14 de dez. de 2011

Legionella - Risk Assessment - Casos em evolução

OSHA estimates that 10,000 to 50,000 cases of Legionnaires' disease occur eachyeaftin the U.S. Legionella are a common type of bacteria that originate from warm water sources. The transmission of Legionella can occur when humans inhale aerosolized droplets of water containing the bacteria. CDC estimates that each year 8,000 to 18,000 people are hospitalized with Legionnaires' disease in the U.S.; however, this number may be significantly higher because up to 75% of infections are not diagnosed or reported. Joseph Alien, senior scientist with Environmental, Health and Engineering (EH&E), warns that employers can be liable if an outbreak occurs at the workplace.
"Legionnaires' disease is a serious illness," Alien says. "CDC estimates that 5% to 30% of people who develop Legionnaires' disease die from the infection. Companies can face significant financial liabilities due to potential litigation, productivity loss, adverse impact on the brand and expensive reactive mitigation measures from an outbreak or even an isolated case."
Hot spots for Legionella are hot and cold potable hot systems, showers, water faucets, humidifiers, decorative fountains, cooling towers, evaporative condensers and coolers, ultrasonic misters and whirlpool baths, he says. Risk management plan before an outbreak occurs.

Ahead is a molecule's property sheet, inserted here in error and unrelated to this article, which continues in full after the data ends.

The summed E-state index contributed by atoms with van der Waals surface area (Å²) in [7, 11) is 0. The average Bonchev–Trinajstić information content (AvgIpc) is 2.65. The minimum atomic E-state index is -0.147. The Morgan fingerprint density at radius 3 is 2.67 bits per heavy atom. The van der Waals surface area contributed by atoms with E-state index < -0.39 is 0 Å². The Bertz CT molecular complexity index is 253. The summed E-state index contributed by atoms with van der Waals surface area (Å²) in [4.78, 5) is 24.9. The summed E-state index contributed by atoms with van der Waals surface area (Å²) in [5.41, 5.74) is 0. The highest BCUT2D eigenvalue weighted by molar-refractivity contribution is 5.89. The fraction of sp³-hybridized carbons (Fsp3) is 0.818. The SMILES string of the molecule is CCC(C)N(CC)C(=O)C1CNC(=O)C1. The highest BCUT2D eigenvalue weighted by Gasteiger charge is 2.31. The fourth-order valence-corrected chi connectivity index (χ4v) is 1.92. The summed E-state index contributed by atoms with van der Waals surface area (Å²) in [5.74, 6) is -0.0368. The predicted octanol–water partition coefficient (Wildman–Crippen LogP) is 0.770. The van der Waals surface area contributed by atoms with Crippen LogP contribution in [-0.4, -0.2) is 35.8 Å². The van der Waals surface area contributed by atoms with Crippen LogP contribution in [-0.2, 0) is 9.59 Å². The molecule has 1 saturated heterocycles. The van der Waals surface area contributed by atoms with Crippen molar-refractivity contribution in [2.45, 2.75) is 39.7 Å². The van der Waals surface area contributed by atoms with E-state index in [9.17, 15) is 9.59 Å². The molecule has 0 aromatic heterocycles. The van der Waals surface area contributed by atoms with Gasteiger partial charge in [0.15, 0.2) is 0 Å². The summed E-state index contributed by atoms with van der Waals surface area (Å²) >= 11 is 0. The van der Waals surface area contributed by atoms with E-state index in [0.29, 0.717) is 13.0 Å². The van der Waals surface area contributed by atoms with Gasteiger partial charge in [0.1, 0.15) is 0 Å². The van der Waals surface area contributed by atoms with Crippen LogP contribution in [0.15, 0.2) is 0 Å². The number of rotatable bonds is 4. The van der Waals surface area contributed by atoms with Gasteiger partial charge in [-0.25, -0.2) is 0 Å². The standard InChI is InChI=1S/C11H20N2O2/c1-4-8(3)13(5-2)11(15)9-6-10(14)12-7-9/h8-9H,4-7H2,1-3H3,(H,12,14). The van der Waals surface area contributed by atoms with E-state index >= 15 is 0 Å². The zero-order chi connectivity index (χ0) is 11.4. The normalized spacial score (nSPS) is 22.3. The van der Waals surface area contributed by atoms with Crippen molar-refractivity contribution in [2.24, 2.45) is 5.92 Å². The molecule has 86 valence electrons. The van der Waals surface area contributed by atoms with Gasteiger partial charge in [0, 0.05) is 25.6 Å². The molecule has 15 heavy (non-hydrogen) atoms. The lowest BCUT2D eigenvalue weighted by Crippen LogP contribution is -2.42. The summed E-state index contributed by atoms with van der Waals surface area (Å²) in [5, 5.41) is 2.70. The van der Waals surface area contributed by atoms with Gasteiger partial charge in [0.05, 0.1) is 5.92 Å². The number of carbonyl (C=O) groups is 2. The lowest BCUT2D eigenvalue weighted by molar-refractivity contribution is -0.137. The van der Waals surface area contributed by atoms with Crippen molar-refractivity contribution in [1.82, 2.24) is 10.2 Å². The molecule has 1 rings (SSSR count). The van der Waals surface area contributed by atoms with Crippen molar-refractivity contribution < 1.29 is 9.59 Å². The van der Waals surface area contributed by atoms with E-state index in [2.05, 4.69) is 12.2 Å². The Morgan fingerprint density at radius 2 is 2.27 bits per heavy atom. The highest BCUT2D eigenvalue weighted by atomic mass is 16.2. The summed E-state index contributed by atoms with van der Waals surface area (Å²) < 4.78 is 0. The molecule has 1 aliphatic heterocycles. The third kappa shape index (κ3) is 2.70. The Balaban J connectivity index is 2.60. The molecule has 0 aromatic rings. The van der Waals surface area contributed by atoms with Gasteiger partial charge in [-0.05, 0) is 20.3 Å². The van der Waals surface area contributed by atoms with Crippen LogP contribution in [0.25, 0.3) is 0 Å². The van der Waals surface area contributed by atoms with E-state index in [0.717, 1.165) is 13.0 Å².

"Trying to react to an outbreak after the fact generally increases costs . . . creates a crisis situation that dramatically and adversely impacts the productivity of senior management that are involved in handling the incident, increases the risk that a mistake is made as companies 'react on the fly7 and may result in temporary closing or restriction of the use of facilities while the investigation is proceeding," Alien says.
He adds that an effective plan requires a multidisciplinary team that communicates across all levels of a company - senior management, facilities, legal and public relations. It will ensure that potential hazards are identified, plans are in place to reduce the potential for Legionella proliferation and that the responsibilities of each team member are clearly delineated. According to" Alien, a good risk management plan would be . tailored to each specific building, would be easy to implement and would:
* identify risk factors for Legionella and Legionnaires' disease, including equipment, environmental conditions and operational risks;
* define clear roles and responsibilities for both prevention and response;
* specify testing and maintenance frequency, procedures and interpretation of results;
* document activities for any required notification to regulatory authorities;
* automate notifications, facilitate data reviews and organize documents.
Allen adds that the scientific team must have expertise in biosafety, engineering and building safety, exposure and risk assessment, epidemiology, industrial hygiene and risk communication. "A multidisciplinary approach is critical for success in both reactive situations and in the development of proactive measures, such as risk management plans," he says.
The Risk Assessment is very import.

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